The problem with harmless error arises when we as appellate judges conflate the harmlessness inquiry with our own assessment of a defendant's guilt. This approach is dangerously seductive, for our natural inclination is to view an error as harmless whenever a defendant's conviction appears well justified by the record evidence. However, the seductiveness of this approach is its chief defect, for, drawn in by its attractions, we have applied the harmless-error rule to such an extent that it is my impression that my colleagues and I are inclined to invoke it almost automatically where the proof of a defendant's guilt seems strong.
H. Edwards, To Err is Human, But Not Always Harmless: When Should Legal Error Be Tolerated?, 70 N.Y.U. L. Rev. 1167, 1170 (1995). The issue before us is what the jury might have done without the offending evidence, not what we would do if we were the factfinder.
At base, this was a classic swearing contest. Both M.C. and defendant testified. M.C. made detailed accusations. Defendant denied each of these detailed accusations. There were discrepancies in the testimony of both, and cross-examination pointed out these discrepancies. There was no corroboration for M.C.'s accusations. Although she testified to many incidents of sexual abuse-up to 100 or more, over an eight month period-no one observed any of the incidents or even her presence in defendant's apartment that enabled the incidents. Apparently, because she had not observed any conduct incident to the alleged abuse, M.C.'s twin sister did not testify.
The only event that emerged before M.C.'s detailed disclosures was the “shower incident.” Both M.C. and defendant described a shower incident, but these descriptions were entirely different. M.C. testified that she and defendant showered together with sexual activity occurring before and during the shower. Defendant testified that he showered alone, and that M.C. tried to enter the shower as he exited. In his description, there was no joint shower or sexual activity; any touching was brief and accidental and occurred outside the shower as he and M.C. passed each other.
Two pieces of evidence may have helped the State to support M.C.'s story, but we cannot say that either was so strong as to determine our conclusion. M.C. testified that she and defendant photographed each other while they were nude, and the State offered a poor-quality Polaroid photograph of defendant dressed in camouflaged pants with his penis exposed. Defendant denied the photography incident and stated the picture had been taken by M.C.'s mother, J.C. Defense counsel argued that the photograph could not support M.C.'s testimony because defendant was not nude in the photograph.
Perhaps the State's most probative supporting evidence was defendant's answer to a question during the police interrogation that he took M.C. to a store to buy candy “before we took the shower.” This answer occurred, however, during the questioning in which defendant consistently denied that he and M.C. had showered together but agreed that each took a shower. Thus, the State claims, and the defendant denies, that defendant admitted that he and M.C. showered together despite his continuous denial of that accusation.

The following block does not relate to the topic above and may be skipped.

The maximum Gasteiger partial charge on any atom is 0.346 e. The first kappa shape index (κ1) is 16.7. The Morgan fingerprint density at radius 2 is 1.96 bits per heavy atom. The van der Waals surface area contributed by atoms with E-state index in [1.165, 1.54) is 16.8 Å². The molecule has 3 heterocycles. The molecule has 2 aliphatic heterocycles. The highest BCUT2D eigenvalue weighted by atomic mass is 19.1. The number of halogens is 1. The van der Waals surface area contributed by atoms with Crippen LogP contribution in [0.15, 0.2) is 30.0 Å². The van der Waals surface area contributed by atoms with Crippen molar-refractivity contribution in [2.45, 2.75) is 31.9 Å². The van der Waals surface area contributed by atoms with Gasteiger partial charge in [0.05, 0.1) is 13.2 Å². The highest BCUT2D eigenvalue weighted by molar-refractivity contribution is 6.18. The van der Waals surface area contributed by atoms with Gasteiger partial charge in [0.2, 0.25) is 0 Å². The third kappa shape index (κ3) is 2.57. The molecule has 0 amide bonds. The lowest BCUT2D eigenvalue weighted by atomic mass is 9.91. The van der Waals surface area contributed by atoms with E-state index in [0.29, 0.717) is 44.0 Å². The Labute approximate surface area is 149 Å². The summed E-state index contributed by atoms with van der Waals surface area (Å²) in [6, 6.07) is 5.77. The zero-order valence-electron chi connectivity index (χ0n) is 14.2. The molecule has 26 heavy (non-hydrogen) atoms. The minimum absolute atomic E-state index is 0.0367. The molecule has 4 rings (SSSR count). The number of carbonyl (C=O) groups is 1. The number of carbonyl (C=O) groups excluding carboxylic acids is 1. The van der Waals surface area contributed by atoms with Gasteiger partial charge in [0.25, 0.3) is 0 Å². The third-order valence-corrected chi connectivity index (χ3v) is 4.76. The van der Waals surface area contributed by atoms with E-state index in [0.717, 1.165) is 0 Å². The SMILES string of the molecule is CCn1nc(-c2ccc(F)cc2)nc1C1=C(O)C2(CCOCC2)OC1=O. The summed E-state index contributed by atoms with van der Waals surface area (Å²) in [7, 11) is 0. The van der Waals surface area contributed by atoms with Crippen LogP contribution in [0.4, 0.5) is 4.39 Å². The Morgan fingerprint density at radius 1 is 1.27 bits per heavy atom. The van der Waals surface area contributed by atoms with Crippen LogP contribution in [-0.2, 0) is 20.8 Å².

Although these two pieces of evidence favored the State and the State particularly focused on them during the trial, we cannot determine how the jury viewed them. For each, defendant had a different explanation, one inconsistent with his guilt.
We also note a consistency difficulty with the State's argument that its case was so strong that the erroneous admission of R.L.'s testimony was harmless beyond a reasonable doubt. As we discuss in detail infra, R.L.'s testimony was prior bad act evidence admitted under V.R.E. 404(b) and found to pass the balancing test of V.R.E. 403. To demonstrate conformance with these rules, the State had to show a need for the prior bad act evidence. See State v. Winter, 162 Vt. 388, 400, 648 A.2d 624, 631 (1994) (State's need for evidence of prior bad acts is major factor in balancing process); State v. Catsam, 148 Vt. 366, 382-83, 534 A.2d 184, 195 (1987) (prosecution's duty is to demonstrate a need to introduce evidence). It did so, in part, by arguing that the prior bad act evidence was “highly probative” because there was no direct evidence of the sexual abuse other than the victim's testimony and this Court had labeled such testimony from a victim as not “entirely reliable.” See State v. Johnson, 158 Vt. 344, 353, 612 A.2d 1114, 1119 (1992) ( “evidence of related sexual acts against victims whose testimony is not considered entirely reliable has substantial probative value”); see also State v. Sullivan, 216 Wis.2d 768, 576 N.W.2d 30, 41 (1998) (admission of prior bad act evidence not harmless where state conceded need for evidence in arguing for its admissibility). Thus, the evidence that the State labeled as not entirely reliable to persuade the court to admit R.L.'s testimony is now called overwhelming to persuade us that the admission of R.L.'s testimony was harmless.